You can’t say that

In breaking news, Melissa Parke, former member for Fremantle and “star candidate” for Julie Bishop’s former seat of Curtin, has withdrawn her candidature following criticism of pro-Palestinian  views expressed by her.

It is not possible for such views or even the mildest suggestion of even-handedness between two sides in this dispute to be expressed in Australia by a mainstream career politician. Politicians who do wish to express such views have to wait until they are retired or at least on the home stretch to retirement – the brief outbreak of UN abstention when Bob Carr was foreign affairs minister is an example of the latter.

Meanwhile, Australian parliamentarians routinely go on “information tours” of Israel which, however dressed-up, could only occur if state-sponsored by Israel.  This happens without a murmur from those who are quickest to denounce “foreign influence” when it comes from other directions.

Australia is a global outlier when it comes to Israel and Palestine.   The circumscription of permissible public discourse underwrites this. There must be ramifications for our international relations.  It should be possible in a democracy for these questions to be entertained in mainstream political debate, but at present it is not.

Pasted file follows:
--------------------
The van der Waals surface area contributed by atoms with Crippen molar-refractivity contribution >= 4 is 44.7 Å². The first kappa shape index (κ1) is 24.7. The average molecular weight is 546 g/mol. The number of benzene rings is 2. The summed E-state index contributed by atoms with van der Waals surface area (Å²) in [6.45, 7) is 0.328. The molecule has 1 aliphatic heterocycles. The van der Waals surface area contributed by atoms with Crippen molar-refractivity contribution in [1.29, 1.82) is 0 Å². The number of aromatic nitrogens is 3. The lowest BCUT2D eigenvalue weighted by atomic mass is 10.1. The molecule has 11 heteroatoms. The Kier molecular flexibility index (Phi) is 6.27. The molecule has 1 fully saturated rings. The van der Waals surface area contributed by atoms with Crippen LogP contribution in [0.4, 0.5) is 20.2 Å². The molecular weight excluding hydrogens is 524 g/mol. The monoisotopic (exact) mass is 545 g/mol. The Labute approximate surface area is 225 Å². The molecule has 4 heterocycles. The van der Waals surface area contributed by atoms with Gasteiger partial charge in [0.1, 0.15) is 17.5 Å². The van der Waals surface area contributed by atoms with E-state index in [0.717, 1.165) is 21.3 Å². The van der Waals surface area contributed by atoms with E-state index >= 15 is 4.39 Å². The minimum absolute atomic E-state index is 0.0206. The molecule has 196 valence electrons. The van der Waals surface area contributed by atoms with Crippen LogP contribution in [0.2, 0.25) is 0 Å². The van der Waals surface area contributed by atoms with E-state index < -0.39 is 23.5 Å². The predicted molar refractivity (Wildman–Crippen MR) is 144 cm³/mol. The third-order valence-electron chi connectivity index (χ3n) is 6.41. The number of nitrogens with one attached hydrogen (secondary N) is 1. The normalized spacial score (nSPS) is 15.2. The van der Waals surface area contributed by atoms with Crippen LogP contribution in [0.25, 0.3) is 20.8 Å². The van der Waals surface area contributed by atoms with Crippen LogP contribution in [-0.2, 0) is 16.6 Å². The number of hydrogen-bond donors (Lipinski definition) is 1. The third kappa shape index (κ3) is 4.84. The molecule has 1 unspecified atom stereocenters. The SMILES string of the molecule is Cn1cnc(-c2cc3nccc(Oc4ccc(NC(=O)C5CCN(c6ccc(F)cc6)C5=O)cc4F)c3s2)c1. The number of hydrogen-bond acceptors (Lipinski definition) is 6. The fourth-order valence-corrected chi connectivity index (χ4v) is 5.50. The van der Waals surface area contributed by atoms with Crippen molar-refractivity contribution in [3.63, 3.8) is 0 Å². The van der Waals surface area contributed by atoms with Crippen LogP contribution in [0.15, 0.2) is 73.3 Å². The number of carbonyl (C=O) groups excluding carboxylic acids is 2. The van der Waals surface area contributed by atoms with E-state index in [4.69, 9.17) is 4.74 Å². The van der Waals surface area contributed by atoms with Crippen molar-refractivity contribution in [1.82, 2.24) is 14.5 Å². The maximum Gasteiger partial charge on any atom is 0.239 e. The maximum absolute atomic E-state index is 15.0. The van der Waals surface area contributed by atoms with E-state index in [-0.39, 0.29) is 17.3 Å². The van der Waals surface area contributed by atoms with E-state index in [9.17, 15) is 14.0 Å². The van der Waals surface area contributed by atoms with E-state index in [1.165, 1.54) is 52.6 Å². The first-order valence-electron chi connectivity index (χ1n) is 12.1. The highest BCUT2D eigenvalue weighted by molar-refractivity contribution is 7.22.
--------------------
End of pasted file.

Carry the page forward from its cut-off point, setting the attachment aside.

This is not a healthy situation.  How long can it be sustained?

PS, 15/4: Now Josh Wilson, Parke’s successor as member for Fremantle, is also under fire.  Video here:

“They are going to turn Palestine into Swiss cheese and that is what is happening,” Mr Wilson is seen as saying.

Executive director of the Australia/Israel and Jewish Affairs Council Colin Rubenstein told the West Mr Wilson’s comments were “both insulting and insidious and should have no role in our national debate”.

The “Swiss cheese” line was a throwaway; most of the video is about the ordeal of going through check points.

More of this saga  here.

See also  here. There’s also a party line.  Some Labor MPs/senators together with some Greens and independents  were prepared to criticise Israeli treatment of Palestinians (in this case, Palestinian children in Gaza, I think, or maybe the West Bank). Not one Liberal-Coalition MP or senator did so.

Update – see comment 2 below – apparently some coalition parliamentarians did express a view in 2019.

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2 Responses to “You can’t say that”

  1. Andrew Says:

    I agree. The matter is something that needs to be discussed. While I don’t know the ins and outs of the Jewish/Arab conflict, instinctively I feel that Israel should not be be putting people on Palestinian land.

  2. apanaustralia Says:

    Yep!!!

    Just a clarification, the statement about Palestinian children is about children in the West Bank. And in 2019 there was a new action – which was joined by Liberal and National parliamentarians – see https://apan.org.au/2018/12/10/politicians-human-rights-day-support-for-palestinian-children/

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